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Drought Dominates NIEHS Earth Week

By Eddy Ball
June 2008

According to Liloia, using a bucket to capture water that is usually wasted as showers warm up can provide precious moisture for indoor and outdoor plants during a water shortage.
Liloia suggested using a bucket to capture water that is usually wasted as showers warm up to provide precious moisture for indoor and outdoor plants during a water shortage. (Photo courtesy of Steve McCaw)
According to Lim, Durham is considering a tiered rate structure as incentives for homeowners and commercial customers to reduce water use even further.
According to Lim, Durham is considering a tiered rate structure as incentives for homeowners and commercial customers to reduce water use even further. (Photo courtesy of Steve McCaw)

2008 NIEHS Earth Week April 22 - 24, which was organized by the Environmental Awareness Advisory Committee, featured talks, demonstrations and displays highlighting all areas of environmental sustainability - with eatable goodies, plant exchanges and live music mixed in for good measure. But not surprisingly, the bulk of this year's events on the NIEHS campus related to the ongoing effects of the past year's drought in the Triangle.

In fact, the featured talks were both drought related and hosted by NIEHS Employee Services Support Specialist Dick Sloane. On April 22, Chris Liloia, curator at the North Carolina Botanical Garden(http://ncbg.unc.edu/) Exit NIEHS Website in Chapel Hill, spoke in Rodbell Auditorium on the topic of Xeriscaping with tips on "Gardening in a Drought with Southeastern Native Plants." Two days later in Rodbell Auditorium, James Lim, water conservation officer with the City of Durham Water Department(http://www.ci.durham.nc.us/departments/wm/water_update.cfm) Exit NIEHS Website, reviewed the city's current resources and future plans and offered strategies that homeowners and laboratory managers can adopt to conserve water.

Liloia opened her talk with a statement underscoring the importance of her topic. "You're gardening in a drought pretty much all the time in this area," she said. The Triangle's growing population, she noted, has elevated gardening with drought-resistant plants from a responsible thing to do to a true necessity for homeowners who could easily lose substantial investments in plants during periods of water shortage.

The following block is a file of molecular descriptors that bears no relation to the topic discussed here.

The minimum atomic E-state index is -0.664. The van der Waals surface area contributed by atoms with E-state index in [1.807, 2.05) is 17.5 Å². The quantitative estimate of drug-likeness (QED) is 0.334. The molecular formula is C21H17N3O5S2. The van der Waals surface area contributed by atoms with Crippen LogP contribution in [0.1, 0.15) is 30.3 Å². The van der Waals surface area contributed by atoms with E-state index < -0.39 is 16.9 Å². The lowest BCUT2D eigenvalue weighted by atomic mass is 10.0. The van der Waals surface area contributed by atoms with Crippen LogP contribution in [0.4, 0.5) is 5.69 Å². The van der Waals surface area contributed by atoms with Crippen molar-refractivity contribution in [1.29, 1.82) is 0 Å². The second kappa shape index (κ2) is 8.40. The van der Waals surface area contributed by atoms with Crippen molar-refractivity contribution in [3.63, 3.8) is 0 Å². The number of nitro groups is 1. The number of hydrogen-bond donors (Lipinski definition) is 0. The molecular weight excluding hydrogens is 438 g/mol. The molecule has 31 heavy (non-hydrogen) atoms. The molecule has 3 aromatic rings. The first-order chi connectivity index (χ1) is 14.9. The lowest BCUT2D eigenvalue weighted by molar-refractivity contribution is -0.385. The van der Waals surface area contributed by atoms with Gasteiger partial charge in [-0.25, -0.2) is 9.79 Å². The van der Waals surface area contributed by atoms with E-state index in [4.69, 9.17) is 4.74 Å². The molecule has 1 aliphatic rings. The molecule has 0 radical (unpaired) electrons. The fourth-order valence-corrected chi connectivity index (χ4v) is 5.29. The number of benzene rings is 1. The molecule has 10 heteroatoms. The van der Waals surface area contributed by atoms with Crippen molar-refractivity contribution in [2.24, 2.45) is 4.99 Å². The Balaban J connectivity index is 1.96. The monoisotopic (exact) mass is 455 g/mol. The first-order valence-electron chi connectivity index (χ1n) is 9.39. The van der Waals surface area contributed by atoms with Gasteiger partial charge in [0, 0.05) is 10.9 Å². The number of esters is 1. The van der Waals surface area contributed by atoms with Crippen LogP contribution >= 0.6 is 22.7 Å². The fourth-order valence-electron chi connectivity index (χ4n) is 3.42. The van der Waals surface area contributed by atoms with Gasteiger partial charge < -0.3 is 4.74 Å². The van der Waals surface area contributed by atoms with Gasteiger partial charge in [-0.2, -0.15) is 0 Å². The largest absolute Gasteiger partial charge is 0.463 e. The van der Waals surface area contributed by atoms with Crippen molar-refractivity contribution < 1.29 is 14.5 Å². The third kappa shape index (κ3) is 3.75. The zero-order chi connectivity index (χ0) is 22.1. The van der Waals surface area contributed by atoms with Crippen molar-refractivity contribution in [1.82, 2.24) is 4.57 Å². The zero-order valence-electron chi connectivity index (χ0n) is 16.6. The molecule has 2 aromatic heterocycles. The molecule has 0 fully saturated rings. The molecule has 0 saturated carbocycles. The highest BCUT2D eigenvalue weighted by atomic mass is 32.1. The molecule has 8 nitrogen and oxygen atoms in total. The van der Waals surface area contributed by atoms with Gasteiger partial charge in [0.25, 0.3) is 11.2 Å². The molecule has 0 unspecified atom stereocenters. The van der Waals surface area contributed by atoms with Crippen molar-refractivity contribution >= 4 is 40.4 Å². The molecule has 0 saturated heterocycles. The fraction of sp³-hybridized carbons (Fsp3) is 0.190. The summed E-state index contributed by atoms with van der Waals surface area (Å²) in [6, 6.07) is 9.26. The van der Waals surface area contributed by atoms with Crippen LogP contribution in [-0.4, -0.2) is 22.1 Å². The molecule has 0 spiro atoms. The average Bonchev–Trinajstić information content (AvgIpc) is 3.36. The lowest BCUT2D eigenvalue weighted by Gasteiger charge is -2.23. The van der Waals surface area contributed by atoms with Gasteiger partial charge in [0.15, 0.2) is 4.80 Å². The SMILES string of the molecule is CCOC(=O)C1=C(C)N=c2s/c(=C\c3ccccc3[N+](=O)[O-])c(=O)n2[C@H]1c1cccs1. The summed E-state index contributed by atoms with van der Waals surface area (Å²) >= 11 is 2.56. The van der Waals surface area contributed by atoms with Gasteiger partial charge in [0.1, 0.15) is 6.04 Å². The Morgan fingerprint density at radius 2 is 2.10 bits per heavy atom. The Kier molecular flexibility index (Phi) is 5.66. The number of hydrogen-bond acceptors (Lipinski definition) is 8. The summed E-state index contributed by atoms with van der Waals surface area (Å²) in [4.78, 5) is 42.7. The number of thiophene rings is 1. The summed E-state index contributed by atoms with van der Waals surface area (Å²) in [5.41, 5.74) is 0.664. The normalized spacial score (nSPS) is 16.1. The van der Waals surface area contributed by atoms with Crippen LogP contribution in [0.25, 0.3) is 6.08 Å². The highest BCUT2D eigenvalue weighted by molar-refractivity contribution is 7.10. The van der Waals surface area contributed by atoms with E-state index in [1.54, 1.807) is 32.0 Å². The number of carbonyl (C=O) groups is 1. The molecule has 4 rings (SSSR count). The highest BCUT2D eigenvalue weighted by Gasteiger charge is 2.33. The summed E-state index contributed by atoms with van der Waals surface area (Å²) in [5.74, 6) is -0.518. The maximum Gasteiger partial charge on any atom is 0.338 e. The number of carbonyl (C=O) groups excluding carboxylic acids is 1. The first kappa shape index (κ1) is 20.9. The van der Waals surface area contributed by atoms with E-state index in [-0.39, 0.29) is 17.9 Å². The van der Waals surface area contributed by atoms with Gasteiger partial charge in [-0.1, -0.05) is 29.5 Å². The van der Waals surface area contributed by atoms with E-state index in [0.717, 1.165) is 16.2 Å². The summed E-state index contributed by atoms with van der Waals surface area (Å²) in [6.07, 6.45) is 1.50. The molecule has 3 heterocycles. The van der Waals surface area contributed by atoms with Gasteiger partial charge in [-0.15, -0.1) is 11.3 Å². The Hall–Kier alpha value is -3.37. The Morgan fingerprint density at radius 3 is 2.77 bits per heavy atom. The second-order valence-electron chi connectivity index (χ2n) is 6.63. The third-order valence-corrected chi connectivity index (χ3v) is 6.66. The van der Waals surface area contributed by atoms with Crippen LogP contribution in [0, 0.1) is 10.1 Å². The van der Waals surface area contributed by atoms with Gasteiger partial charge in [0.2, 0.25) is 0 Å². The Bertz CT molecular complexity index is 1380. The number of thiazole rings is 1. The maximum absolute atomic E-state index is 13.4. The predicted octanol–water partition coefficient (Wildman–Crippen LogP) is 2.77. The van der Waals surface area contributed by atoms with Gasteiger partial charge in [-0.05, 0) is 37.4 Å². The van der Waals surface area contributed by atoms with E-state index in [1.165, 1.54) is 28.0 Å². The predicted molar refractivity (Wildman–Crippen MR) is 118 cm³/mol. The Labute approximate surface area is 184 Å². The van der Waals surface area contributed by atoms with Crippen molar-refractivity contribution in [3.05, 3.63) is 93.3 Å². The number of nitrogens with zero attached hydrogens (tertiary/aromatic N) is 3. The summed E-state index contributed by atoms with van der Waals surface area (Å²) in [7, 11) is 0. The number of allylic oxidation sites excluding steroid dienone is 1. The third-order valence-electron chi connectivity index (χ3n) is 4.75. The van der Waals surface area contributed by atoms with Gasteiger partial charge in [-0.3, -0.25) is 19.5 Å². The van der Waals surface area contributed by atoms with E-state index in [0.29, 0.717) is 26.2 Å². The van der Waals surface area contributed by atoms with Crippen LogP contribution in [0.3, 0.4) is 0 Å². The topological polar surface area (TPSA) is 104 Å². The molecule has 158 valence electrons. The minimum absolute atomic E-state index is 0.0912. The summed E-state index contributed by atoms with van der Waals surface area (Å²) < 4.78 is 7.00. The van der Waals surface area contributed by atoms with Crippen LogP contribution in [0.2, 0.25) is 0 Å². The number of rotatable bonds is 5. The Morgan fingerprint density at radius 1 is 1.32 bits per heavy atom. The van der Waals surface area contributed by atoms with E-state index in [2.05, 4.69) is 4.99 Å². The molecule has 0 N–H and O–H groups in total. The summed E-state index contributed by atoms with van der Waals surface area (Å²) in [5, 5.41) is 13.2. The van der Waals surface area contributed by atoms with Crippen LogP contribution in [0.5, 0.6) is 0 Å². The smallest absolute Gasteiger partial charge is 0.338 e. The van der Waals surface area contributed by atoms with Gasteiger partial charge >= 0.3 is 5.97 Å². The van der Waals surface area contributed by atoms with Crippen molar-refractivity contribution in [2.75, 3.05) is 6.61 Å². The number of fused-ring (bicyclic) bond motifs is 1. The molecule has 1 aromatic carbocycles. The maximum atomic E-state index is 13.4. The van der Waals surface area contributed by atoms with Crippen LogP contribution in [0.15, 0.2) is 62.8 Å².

Following a review of the educational and public service programs offered by the N. C. Botanical Garden, Liloia reviewed the qualities of the major drought-resistant ornamental plants in the state(http://ncbg.unc.edu/pages/96/) Exit NIEHS Website and tips on finding sources locally.

Lim's talk ranged from statistics about daily water usage and the city's reservoir system to plans for increasing capacity by building an intake for Durham's allotment at Jordan Lake and raising the dam at Lake Michie. He directed his small, but inquisitive audience to management graphs at the department's Web site, which help the City determine what conservation measures are required based on current lake levels and historical patterns.

Although recent rains seem to indicate that the drought has broken and Durham now has more than 300 days supply, Lim insisted that the area is far from being over the long-term effects of a shortage of rain fall. "We are getting very near to the drought months," he explained, pointing to the need for building resources in anticipation of dry months ahead. "The flows in the Flat and Little Rivers are still below normal," he added, and the soil is still very dry just a few inches below surface.

In addition to the tips for the homeowner that were prominent throughout Earth Week events, Lim had specific advice for laboratories. They included eliminating single-pass cooling, using fewer cycles for dishwashers, over-riding automatic sterilizing and continuous water cycling, and re-using cooling water for other non-potable applications.

NIEHS Rises to the Occasion with Water Conservation Measures

For male employees, one of the most visible of NIEHS water conservation measures is the waterless urinal that is popping up in restrooms all over campus. However, behind the scenes, the Institute is pursuing several initiatives to cut down on wasted water. These measures are being taken where feasible and appropriate without affecting sanitation or the health or safety of employees and laboratory animals.

  • Eliminating irrigation, except for spot use of water from the lake, and reducing window washing, government vehicle washing and mopping.
  • Along with installing waterless urinals and low-flow shower heads, adding waterless hand sanitizer dispensers to bathrooms and break rooms and disabling auto-flushing of commodes where appropriate. In labs, installing water reducing aerators on most lab sink faucets.
  • Optimizing central plant cooling tower operation, replacing water-cooled lab air compressors and modifying central plant chiller operations. Retrofitting autoclaves to lower water consumption.
  • Introducing operating procedures to decrease water usage for cleaning histology slides and delay cafeteria dishwashing until there are full loads to run. Modifying glassware washing procedures and cage-washing procedures to reduce washer loads
  • Boosting surveillance of underground utility piping leaks and cafeteria equipment leaks
  • Delaying maintenance of building systems and routine fire pump and hydrant flow testing
  • Promoting water conservation through all-hands educational e-mails to employees and contractors


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